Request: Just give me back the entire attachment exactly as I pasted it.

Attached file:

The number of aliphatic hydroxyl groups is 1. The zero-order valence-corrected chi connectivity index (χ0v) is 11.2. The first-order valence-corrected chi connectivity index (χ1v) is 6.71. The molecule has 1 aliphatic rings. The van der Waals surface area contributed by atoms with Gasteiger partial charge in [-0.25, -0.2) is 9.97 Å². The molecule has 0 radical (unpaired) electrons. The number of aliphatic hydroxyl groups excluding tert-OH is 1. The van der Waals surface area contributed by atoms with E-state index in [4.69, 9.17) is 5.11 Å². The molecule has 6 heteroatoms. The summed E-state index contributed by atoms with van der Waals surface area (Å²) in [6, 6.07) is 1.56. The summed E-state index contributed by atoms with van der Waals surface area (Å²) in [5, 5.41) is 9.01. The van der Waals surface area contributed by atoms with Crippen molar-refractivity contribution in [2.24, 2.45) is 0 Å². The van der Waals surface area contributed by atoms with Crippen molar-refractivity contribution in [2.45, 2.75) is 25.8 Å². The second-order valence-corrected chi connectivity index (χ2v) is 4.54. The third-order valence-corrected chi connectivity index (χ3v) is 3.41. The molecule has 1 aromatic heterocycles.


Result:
The number of aliphatic hydroxyl groups is 1. The zero-order valence-corrected chi connectivity index (χ0v) is 11.2. The first-order valence-corrected chi connectivity index (χ1v) is 6.71. The molecule has 1 aliphatic rings. The van der Waals surface area contributed by atoms with Gasteiger partial charge in [-0.25, -0.2) is 9.97 Å². The molecule has 0 radical (unpaired) electrons. The number of aliphatic hydroxyl groups excluding tert-OH is 1. The van der Waals surface area contributed by atoms with E-state index in [4.69, 9.17) is 5.11 Å². The molecule has 6 heteroatoms. The summed E-state index contributed by atoms with van der Waals surface area (Å²) in [6, 6.07) is 1.56. The summed E-state index contributed by atoms with van der Waals surface area (Å²) in [5, 5.41) is 9.01. The van der Waals surface area contributed by atoms with Crippen molar-refractivity contribution in [2.24, 2.45) is 0 Å². The van der Waals surface area contributed by atoms with Crippen molar-refractivity contribution in [2.45, 2.75) is 25.8 Å². The second-order valence-corrected chi connectivity index (χ2v) is 4.54. The third-order valence-corrected chi connectivity index (χ3v) is 3.41. The molecule has 1 aromatic heterocycles.